Stack Overflow is a community of 4.7 million programmers, just like you, helping each other.

Join them; it only takes a minute:

Sign up
Join the Stack Overflow community to:
  1. Ask programming questions
  2. Answer and help your peers
  3. Get recognized for your expertise

I have a table "category" and a table "products". Category has 4 depth levels.

The table category has a foreign key category_fk that references the same table, and one field with the modrewrite URL part. This field is named mr.

Products have a foreign key category_fk that references the table category

Only the categories on the last level have products, but the last category depth isn't always 4. It is possible that categories have only 2 or 3 levels.

My question is: Is it possible to do a query that returns all concatenated mr fields like this cat1/cat2/cat3, or all the structure without writing all left joins and aliases of table category like "as c1", "as c2"?

share|improve this question

Based on this structure

create table category (id int, mr varchar(10), category_fk int);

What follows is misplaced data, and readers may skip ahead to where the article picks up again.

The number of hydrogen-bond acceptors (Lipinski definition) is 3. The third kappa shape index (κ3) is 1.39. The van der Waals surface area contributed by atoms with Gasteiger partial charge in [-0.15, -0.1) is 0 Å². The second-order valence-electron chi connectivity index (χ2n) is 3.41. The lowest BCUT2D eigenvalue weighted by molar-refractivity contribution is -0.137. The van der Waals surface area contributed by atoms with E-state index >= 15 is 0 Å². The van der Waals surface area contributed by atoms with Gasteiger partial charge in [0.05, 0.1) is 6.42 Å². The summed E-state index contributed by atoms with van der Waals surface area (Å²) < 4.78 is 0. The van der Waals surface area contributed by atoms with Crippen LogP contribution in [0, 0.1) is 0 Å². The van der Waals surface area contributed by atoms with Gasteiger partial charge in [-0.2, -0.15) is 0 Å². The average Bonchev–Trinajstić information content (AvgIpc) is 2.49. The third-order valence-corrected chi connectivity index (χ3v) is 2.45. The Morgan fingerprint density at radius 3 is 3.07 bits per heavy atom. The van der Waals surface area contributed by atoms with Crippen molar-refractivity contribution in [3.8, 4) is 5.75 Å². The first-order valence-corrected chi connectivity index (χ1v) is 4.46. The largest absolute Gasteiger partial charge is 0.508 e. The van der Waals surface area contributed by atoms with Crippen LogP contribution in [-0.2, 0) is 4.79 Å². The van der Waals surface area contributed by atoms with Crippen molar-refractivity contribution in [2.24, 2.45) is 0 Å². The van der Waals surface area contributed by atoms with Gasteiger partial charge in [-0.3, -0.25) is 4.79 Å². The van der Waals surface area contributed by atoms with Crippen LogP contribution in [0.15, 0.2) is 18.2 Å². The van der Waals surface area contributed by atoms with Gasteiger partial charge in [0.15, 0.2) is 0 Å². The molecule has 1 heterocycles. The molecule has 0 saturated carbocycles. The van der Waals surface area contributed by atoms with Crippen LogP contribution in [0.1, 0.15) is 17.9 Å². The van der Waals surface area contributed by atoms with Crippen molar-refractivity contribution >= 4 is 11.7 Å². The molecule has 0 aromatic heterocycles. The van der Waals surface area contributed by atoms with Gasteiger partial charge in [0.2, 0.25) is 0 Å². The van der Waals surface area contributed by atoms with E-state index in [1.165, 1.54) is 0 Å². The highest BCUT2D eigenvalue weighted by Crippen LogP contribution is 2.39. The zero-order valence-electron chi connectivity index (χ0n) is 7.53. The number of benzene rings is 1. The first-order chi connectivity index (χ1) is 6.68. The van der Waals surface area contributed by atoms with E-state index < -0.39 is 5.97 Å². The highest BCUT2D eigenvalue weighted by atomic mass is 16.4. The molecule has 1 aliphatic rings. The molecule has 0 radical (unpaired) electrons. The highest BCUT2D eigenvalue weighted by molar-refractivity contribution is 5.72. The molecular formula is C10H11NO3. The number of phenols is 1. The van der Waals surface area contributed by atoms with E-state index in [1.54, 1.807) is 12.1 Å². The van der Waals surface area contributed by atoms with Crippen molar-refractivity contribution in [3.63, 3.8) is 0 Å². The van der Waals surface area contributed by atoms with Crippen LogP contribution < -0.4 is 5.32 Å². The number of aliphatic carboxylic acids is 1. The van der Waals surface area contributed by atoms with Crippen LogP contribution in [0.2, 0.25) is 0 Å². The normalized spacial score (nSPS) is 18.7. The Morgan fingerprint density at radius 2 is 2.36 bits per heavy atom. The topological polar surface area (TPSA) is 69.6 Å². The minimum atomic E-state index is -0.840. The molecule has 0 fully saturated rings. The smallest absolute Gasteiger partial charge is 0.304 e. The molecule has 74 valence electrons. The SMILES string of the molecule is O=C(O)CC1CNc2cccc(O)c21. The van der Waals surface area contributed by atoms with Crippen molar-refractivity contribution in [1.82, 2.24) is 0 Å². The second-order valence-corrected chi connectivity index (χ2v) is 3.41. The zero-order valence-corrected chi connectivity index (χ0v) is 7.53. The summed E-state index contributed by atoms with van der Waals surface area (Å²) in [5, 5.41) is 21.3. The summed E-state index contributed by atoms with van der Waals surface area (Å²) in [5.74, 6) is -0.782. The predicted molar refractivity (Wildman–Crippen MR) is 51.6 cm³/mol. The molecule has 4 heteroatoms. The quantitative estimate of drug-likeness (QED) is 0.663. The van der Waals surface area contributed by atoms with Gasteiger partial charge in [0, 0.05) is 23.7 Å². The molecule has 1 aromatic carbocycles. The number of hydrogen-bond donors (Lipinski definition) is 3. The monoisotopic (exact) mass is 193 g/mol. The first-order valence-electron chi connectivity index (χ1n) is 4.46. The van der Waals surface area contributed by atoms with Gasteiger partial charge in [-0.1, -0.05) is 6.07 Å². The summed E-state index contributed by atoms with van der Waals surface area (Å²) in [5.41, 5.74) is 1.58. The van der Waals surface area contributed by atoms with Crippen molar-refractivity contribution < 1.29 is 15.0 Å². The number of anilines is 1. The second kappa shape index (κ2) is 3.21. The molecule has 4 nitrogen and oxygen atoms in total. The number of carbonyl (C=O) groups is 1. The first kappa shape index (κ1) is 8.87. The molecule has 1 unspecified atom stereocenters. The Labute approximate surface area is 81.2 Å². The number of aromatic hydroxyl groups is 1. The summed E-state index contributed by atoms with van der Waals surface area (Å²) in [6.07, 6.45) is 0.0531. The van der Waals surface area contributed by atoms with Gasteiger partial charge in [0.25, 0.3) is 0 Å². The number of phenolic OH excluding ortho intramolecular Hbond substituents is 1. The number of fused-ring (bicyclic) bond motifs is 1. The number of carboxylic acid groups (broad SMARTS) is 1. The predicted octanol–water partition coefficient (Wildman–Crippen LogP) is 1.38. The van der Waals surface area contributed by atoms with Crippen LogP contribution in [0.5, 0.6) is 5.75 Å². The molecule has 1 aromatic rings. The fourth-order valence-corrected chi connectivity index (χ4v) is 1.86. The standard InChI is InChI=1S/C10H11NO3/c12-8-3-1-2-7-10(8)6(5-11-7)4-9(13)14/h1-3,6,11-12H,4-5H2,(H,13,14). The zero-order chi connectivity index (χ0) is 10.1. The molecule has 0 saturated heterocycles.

create table products (id int, name varchar(100), category_fk int);

insert category values
(1, 'cat1', null),(2, 'cat2', 1),(3, 'cat3', 2),(4, 'cat4', 3),
(5, 'cat5', null),(6, 'cat6', null),(7, 'cat7', 5);

insert products values
(1, 'product A', 4),
(2, 'product B', 3),
(3, 'product C', 5),
(4, 'product D', 7),
(5, 'product E', 7),
(6, 'product F', 1);

The query

select, substr(concat(
from products p
left join category c1 on p.category_fk =
left join category c2 on c1.category_fk =
left join category c3 on c2.category_fk =
left join category c4 on c3.category_fk =


  • substr strips the first /
  • concat is in reverse order to the joins (parent first)
  • concat '/' and null returns null, which is changed to '', otherwise it makes the main concat NULL
share|improve this answer
This is my solution for the moment but i don't use substr. I use concat_ws("/",,,, as mr, thaks – David Apr 7 '11 at 12:31

It's not possible with the table structure you described, but is possible if you adopt the Nested Set Model. The article Managing Hierarchical Data in MySQL describes it (beside other models).

share|improve this answer
mmm this is interesant, i study it. I see two limitations in this model. For one hand, in the deep level one, always you have only one element and i have more than 20. For the other hand, and more important limitation, the primary keys always are integer and auto increment. I import the data from an xml and ids are strings. I must mapp every result – David Apr 7 '11 at 10:08

Your Answer


By posting your answer, you agree to the privacy policy and terms of service.

Not the answer you're looking for? Browse other questions tagged or ask your own question.